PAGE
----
Maximum Likelihood Estimation

In the previous post, we introduced the Accelerated Failure Time (AFT) model.

(1)   \begin{equation*}\ln{(y_i)} = \sum_{j=1}^d w_j x_{ij} + \sigma\epsilon_i\end{equation*}

We’d now like to estimate the weights w_1, w_2, \ldots, w_d. We will use a well-known technique in statistics called Maximum Likelihood Estimation (MLE):

Principle of Maximum Likelihood Estimation. Given a set of observations, the choice of parameter value \theta^{\mathrm{MLE}} that maximizes the likelihood of the observations is chosen as the “best” estimate for the parameter \theta.

Whew! That’s a mouthful of words! In the remainder of the post, we’ll take some time to unpack this definition. Then in a subsequent post we’ll use MLE to estimate the weights w_{*} in the AFT model (1).

To explain what MLE is doing, let’s take a simple example: suppose I’m giving you a two-sided coin, and you’d like to know whether it’s a fair coin or a loaded coin. If it’s fair, heads and tails will come up with half/half probabilities. If it’s not, the probability for heads will be some value other than 1/2. Let p represent the (unknown) probability for heads. The behavior of the coin is modeled by the Bernoulli distribution: c \sim \mathrm{Bernoulli}(p), where c is the outcome of a coin throw.

Let’s also suppose we threw the coin 4 times in a row and obtained the following outcomes:

    \[c_1 = 1, c_2 = 1, c_3 = 0, c_4 = 1,\]

where 1 indicates a head and 0 a tail. What is a good estimate of p? Should p set to 0.5 or 0.7 or 0.9?

MLE lets us decide among all possible candidates for p. Given the set of outcomes c_1, c_2, c_3, c_4, we will compute the MLE estimate of p. We first write the likelihood function for p. The likelihood for p is the probability of obtaining the specific observations c_1, c_2, c_3, c_4 given a particular value of p:

(2)   \begin{equation*}L(p) = \mathbb{P}[c_1 = 1, c_2 = 1, c_3 = 0, c_4 = 1 | p]\end{equation*}

(\mathbb{P}[*] signifies the probability of an event. “|” (vertical bar) is read as “given that”)

The probability density function (PDF) for the Bernoulli distribution is

(3)   \begin{equation*}\mathbb{P}[c = k] = \begin{cases} p &\text{if } k =1 \\ 1-p &\text{if } k = 0 \end{cases}\end{equation*}

Plugging in (3) into the likelihood function L, we obtain

(4)   \begin{align*}L(p) &= \mathbb{P}[c_1 = 1, c_2 = 1, c_3 = 0, c_4 = 1 | p] \\&= \mathbb{P}[c_1 = 1 | p]\mathbb{P}[c_2 = 1 | p]\mathbb{P}[c_3 = 0 | p]\mathbb{P}[c_4 = 1 | p] \\&= p^3 (1-p)\end{align*}

In deriving (4), we had assumed that the trials c_1, c_2, c_3, c_4 were i.i.d., in that

  • The 4 trials are independent from one another. For example, the outcome of c_1 does not affect the outcome of c_4.
  • The 4 trials are all drawn from the same distribution, namely the Bernoulli distribution with parameter p.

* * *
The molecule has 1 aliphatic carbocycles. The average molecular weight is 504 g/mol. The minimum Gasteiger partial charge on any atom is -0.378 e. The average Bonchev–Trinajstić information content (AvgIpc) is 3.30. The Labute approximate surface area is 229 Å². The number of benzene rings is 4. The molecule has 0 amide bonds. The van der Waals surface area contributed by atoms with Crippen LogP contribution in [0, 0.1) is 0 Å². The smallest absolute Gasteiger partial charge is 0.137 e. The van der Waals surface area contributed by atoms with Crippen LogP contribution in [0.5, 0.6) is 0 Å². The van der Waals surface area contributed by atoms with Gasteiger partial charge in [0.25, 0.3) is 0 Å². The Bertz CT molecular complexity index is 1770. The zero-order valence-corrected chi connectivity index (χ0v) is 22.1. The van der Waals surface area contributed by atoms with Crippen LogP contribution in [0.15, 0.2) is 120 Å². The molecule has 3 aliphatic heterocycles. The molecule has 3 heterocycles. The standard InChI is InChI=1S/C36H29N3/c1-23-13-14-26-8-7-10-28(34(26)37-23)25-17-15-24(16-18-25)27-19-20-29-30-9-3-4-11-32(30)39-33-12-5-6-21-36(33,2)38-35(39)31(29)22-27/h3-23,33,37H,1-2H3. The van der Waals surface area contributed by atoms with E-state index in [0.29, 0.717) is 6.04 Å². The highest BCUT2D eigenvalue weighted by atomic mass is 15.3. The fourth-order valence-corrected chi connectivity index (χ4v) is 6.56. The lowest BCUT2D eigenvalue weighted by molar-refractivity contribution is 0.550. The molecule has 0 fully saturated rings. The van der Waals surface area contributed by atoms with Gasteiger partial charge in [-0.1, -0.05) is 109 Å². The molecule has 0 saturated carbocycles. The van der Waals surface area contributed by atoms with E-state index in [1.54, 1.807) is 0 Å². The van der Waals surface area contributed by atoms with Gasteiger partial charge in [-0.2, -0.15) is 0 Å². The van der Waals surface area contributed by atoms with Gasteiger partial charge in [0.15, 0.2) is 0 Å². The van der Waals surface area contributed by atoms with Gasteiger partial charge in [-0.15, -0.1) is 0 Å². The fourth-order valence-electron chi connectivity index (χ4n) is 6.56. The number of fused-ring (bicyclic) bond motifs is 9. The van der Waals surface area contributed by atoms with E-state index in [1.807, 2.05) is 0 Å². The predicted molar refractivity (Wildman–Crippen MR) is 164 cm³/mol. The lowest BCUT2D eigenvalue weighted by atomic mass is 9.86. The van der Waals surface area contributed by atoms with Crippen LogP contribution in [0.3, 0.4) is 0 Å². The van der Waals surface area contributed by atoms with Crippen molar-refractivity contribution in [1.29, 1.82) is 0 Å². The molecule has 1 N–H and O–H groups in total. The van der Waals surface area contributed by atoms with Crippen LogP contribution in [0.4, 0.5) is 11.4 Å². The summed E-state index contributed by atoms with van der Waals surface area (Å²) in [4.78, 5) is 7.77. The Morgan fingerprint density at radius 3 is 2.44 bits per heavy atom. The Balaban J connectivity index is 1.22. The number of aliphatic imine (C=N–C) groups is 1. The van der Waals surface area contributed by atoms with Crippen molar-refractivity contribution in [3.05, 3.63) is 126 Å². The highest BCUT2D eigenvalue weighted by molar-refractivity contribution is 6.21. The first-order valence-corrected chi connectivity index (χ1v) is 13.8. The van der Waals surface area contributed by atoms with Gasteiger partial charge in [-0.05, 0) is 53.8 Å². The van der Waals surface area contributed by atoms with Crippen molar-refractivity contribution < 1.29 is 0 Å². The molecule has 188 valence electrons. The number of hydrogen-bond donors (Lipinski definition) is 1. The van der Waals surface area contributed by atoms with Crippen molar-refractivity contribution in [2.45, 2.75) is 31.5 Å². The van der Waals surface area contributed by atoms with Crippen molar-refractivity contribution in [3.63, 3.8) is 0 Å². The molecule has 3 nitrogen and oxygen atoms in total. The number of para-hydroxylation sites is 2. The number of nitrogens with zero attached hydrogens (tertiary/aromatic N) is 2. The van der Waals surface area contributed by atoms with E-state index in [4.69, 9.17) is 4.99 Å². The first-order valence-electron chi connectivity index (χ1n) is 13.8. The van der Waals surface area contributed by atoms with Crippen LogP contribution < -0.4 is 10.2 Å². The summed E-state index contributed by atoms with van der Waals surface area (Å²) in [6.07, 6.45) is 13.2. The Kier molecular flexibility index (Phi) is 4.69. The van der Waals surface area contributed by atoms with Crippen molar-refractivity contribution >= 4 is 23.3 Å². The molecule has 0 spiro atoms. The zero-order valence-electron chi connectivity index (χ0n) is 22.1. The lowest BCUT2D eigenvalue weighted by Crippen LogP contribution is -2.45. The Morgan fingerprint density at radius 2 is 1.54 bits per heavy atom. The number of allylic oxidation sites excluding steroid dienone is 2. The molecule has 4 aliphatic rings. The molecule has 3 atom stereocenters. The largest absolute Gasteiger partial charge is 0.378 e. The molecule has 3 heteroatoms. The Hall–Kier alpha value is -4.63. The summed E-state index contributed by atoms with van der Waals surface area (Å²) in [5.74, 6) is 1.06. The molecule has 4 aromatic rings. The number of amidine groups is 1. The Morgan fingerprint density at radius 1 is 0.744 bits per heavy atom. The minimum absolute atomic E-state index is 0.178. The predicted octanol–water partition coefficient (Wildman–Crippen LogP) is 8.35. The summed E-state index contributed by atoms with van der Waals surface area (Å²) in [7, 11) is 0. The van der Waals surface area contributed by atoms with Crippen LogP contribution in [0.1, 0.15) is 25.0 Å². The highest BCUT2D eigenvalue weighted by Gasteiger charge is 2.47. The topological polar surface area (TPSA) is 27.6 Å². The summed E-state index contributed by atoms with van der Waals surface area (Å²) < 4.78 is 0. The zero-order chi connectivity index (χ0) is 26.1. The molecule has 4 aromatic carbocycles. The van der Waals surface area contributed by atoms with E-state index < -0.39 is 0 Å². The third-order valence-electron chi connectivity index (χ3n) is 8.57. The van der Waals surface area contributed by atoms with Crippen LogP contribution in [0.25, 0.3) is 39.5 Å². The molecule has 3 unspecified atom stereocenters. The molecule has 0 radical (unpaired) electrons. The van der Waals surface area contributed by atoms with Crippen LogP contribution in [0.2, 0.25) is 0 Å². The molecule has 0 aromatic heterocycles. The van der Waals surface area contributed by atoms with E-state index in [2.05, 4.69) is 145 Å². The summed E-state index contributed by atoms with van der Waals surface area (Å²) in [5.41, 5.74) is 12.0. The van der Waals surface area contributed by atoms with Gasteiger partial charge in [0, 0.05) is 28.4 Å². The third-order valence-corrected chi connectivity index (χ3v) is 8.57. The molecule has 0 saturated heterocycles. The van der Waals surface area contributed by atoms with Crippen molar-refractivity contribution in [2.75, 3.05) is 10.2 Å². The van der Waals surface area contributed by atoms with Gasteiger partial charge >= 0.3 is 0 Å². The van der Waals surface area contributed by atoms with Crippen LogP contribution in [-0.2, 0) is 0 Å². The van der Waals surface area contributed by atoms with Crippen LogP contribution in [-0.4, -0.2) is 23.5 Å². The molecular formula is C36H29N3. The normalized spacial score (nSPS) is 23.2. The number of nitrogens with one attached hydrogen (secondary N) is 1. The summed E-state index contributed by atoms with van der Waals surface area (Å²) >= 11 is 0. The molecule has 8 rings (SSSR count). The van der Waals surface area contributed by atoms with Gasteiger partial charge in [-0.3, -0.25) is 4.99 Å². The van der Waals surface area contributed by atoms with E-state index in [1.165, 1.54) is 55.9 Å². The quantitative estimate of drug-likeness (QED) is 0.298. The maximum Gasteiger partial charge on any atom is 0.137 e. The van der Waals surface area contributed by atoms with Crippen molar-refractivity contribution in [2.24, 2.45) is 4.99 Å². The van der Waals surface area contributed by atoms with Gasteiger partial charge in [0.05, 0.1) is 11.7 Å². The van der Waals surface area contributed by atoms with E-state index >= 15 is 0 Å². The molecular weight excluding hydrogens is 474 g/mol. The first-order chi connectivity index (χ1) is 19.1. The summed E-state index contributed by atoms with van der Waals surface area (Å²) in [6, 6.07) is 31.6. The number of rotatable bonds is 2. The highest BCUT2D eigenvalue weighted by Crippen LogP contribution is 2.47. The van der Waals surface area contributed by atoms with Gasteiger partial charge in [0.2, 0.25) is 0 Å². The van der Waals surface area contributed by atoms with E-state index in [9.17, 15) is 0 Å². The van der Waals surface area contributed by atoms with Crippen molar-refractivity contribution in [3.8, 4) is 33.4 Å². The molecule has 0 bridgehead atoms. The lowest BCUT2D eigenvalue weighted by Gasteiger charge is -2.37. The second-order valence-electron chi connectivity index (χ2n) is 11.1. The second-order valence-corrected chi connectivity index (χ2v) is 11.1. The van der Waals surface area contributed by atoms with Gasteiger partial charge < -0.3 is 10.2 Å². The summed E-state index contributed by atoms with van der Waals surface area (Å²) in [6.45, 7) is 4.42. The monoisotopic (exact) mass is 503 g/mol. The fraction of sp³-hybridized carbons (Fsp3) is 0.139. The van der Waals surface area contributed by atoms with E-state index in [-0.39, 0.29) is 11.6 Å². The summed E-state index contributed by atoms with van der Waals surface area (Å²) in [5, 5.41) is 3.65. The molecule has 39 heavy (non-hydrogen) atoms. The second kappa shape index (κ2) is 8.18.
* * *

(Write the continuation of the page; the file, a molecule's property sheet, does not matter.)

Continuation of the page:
In the coin flip case, independence is a reasonable assumption.

We have obtained the likelihood function L(p) = p^3 (1-p). Note that the likelihood function is particular to the set of observations c_1, c_2, c_3, c_4. If we had different set of observations, we’d have different likelihood function. Once the likelihood function is found, we can use it as a yardstick to measure the “fitness” or “goodness” of candidates for p:

Candidate value for pL(p) = p^3 (1-p)

So out of candidates {0.5, 0.7, 0.9}, 0.7 is the best parameter according to the likelihood function L. But how do we get the best estimate? We get it by maximizing L:

(5)   \begin{equation*}p^{\mathrm{MLE}} = \argmax_p{L(p)} = \argmax_p{p^3 (1-p)} = \frac{3}{4}.\end{equation*}

This value, 3/4, is called Maximum Likelihood Estimate. This value makes sense intuitively, since three-fourths of the observations were heads. We’d have a different Maximum Likelihood Estimate if the observations were different.

Over the years, statisticians have studied MLE extensively. MLE has many nice properties, such as efficiency. MLE is also well used in machine learning, since with MLE we can reduce the problem of parameter estimation to the problem of optimization. When introduced in 1920s, MLE was criticized as computationally difficult, as most uses of MLE require numerical optimization1. MLE grew attractive over time, as computational power (multi-core CPUs! GPUs! Clusters!) and optimization algorithms2 improved. Now MLE powers nooks and crannies of the machine learning enterprise.

  1. Page 41, Computer Age Statistical Inference by Bradley Efron and Trevor Hastie (2016)
  2. For example, see Convex Optimization by Stephen Boyd and Lieven Vandenberghe (2004)

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